Rethink 3: Happiness and education. A popular theory in society today is that a better education will create more happiness for our children. This has resulted in more tests for preschoolers, more focus on regular exams and more money spent on private education. Surely a better education increases happiness, doesn’t it? “Sorry, Mom and Dad, neither education nor, for that matter, a high IQ paves the road to happiness,” states Claudia Wallis, who compiled a report called “The New Science of Happiness” for TIME magazine. Clearly, the scientific inquiry into happiness is challenging us to rethink what a “better education” really is.
Rethink 4: Happiness and the future. So, at least we can expect to be happier in the future, right? Wrong! Longitudinal happiness studies that record the happiness levels of subjects over the course of 20 years suggest that the best predictor for how happy you will be in the future is how happy you choose to be now. The fact is, the future won’t make you happy. Why? Because nothing is going to make you happy. That’s right, not even shopping.
Let me clarify what I mean by sharing one of my conclusions from my first book on happiness, called Happiness NOW! The conclusion is: Nothing in the world can make you happy, but everything in the world can encourage you to be happy.
Interestingly, what the happiness research has taught the researchers is that their initial inquiry into happiness is based on a limited line of questions like “What determines happiness?” and “What makes you happy?” What the researchers need to do now in order to advance their inquiry is to ask new questions, like “What does happiness mean to you?” and “What have you learned about happiness?” and “How do you choose happiness?”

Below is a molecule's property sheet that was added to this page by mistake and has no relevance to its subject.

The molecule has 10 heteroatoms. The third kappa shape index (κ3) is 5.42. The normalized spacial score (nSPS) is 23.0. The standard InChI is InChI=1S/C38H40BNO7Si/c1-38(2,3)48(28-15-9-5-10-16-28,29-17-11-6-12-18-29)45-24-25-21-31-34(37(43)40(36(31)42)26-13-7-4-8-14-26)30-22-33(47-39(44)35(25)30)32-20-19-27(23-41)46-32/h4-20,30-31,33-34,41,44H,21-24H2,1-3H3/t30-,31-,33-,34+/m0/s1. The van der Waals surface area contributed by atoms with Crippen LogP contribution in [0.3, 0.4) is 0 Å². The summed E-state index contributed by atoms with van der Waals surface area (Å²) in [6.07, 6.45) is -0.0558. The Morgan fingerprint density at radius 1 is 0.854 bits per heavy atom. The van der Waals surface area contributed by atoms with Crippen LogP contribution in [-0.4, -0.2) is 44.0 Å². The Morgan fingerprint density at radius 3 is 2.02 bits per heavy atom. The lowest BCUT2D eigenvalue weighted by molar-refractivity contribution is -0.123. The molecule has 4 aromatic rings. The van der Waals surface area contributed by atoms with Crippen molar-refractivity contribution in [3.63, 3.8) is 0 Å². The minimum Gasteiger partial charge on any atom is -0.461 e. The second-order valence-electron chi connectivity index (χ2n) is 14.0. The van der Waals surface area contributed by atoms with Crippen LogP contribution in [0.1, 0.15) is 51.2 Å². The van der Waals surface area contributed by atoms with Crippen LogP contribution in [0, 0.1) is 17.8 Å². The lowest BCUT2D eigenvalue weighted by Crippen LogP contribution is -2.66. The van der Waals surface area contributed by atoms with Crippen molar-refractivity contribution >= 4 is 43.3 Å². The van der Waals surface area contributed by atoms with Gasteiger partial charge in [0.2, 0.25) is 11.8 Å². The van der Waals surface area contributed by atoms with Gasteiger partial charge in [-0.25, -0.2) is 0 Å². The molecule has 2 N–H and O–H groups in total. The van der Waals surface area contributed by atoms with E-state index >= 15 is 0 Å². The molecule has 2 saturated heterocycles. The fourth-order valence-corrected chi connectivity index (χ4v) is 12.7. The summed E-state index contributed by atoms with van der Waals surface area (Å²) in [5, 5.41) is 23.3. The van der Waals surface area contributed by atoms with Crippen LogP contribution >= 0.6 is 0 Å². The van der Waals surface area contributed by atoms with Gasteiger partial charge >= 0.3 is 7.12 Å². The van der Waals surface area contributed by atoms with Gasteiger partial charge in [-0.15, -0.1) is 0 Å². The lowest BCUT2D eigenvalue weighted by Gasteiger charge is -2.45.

Rethink 5: Happiness and you. The modern scientific inquiry into happiness recognizes that everyone can be happy. Happiness does not discriminate. It is an equal-opportunity provider. Happiness research teaches us that the “enduring characteristics of the individual” are more important to happiness than external life circumstances.
Happiness researchers have recently begun to study the “very happy” people for more lessons on happiness. This inquiry is also challenging us to rethink major life issues. For instance, researchers have found a correlation between high happiness scores and marriage. It is too simplistic, however, to say that marriage makes you happy. If that is the case, why are divorce rates soaring? Clearly, we need to deepen the inquiry into happiness and marriage and explore the influence of, for instance, love, forgiveness, intimacy, shared purpose, communication and kindness.
Researchers who study the “very happy” have also found a strong link between religion and happiness. Again, however, it is not enough to say that religion makes you happy. If that is the case, why are fewer people attending church these days? The inquiry into religion and happiness has to examine more deeply, for instance, the influence of a living faith, the need for meaning and purpose, a belief in a loving God, a sense of oneness and a spirituality that is bigger than any one religious book.
I firmly believe that the more we learn about the nature of true happiness, the better we will learn to live.
Robert Holden, author of Be Happy!, is the director of The Happiness Project and Success Intelligence. Visit www.behappy.net. He presents a happiness lecture on April 30 at the Center for Spiritual Living in Seattle. For tickets, visit www.bellaspark.com.